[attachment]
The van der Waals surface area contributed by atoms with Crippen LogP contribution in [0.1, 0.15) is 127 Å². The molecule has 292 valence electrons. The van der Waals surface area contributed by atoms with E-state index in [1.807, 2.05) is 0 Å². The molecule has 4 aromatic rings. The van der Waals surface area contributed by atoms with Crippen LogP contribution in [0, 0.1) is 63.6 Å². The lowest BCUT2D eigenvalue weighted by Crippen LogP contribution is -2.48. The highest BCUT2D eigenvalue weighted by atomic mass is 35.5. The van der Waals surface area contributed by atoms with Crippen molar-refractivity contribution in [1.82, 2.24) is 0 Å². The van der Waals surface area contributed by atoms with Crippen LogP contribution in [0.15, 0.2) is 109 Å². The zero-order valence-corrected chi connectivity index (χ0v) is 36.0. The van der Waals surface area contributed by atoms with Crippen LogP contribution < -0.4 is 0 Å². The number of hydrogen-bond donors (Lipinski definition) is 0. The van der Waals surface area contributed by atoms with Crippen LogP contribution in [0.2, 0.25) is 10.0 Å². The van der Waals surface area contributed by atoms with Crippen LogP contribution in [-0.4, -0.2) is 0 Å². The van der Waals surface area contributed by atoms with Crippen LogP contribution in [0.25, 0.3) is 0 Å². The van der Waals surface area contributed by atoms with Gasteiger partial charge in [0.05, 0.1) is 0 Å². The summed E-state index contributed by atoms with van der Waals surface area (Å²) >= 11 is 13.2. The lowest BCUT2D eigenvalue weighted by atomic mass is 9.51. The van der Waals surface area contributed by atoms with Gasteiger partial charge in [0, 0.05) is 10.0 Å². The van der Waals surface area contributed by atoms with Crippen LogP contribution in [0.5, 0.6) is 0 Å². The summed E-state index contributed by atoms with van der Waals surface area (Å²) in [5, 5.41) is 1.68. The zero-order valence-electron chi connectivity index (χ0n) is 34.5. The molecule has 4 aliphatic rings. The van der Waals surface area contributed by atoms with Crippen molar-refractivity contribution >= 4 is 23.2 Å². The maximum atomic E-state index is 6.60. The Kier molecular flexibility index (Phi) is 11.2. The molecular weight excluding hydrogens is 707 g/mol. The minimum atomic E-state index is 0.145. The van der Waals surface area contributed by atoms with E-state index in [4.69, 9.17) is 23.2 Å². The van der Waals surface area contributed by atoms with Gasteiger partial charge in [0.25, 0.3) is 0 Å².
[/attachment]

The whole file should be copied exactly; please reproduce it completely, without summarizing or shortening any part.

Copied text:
The van der Waals surface area contributed by atoms with Crippen LogP contribution in [0.1, 0.15) is 127 Å². The molecule has 292 valence electrons. The van der Waals surface area contributed by atoms with E-state index in [1.807, 2.05) is 0 Å². The molecule has 4 aromatic rings. The van der Waals surface area contributed by atoms with Crippen LogP contribution in [0, 0.1) is 63.6 Å². The lowest BCUT2D eigenvalue weighted by Crippen LogP contribution is -2.48. The highest BCUT2D eigenvalue weighted by atomic mass is 35.5. The van der Waals surface area contributed by atoms with Crippen molar-refractivity contribution in [1.82, 2.24) is 0 Å². The van der Waals surface area contributed by atoms with Crippen LogP contribution in [0.15, 0.2) is 109 Å². The zero-order valence-corrected chi connectivity index (χ0v) is 36.0. The van der Waals surface area contributed by atoms with Crippen LogP contribution < -0.4 is 0 Å². The number of hydrogen-bond donors (Lipinski definition) is 0. The van der Waals surface area contributed by atoms with Crippen LogP contribution in [0.2, 0.25) is 10.0 Å². The van der Waals surface area contributed by atoms with Crippen LogP contribution in [-0.4, -0.2) is 0 Å². The van der Waals surface area contributed by atoms with Crippen LogP contribution in [0.25, 0.3) is 0 Å². The van der Waals surface area contributed by atoms with Gasteiger partial charge in [0.05, 0.1) is 0 Å². The summed E-state index contributed by atoms with van der Waals surface area (Å²) >= 11 is 13.2. The lowest BCUT2D eigenvalue weighted by atomic mass is 9.51. The van der Waals surface area contributed by atoms with Gasteiger partial charge in [0, 0.05) is 10.0 Å². The van der Waals surface area contributed by atoms with Crippen LogP contribution in [0.5, 0.6) is 0 Å². The summed E-state index contributed by atoms with van der Waals surface area (Å²) in [5, 5.41) is 1.68. The zero-order valence-electron chi connectivity index (χ0n) is 34.5. The molecule has 4 aliphatic rings. The van der Waals surface area contributed by atoms with Crippen molar-refractivity contribution >= 4 is 23.2 Å². The maximum atomic E-state index is 6.60. The Kier molecular flexibility index (Phi) is 11.2. The molecular weight excluding hydrogens is 707 g/mol. The minimum atomic E-state index is 0.145. The van der Waals surface area contributed by atoms with E-state index in [4.69, 9.17) is 23.2 Å². The van der Waals surface area contributed by atoms with Gasteiger partial charge in [0.25, 0.3) is 0 Å².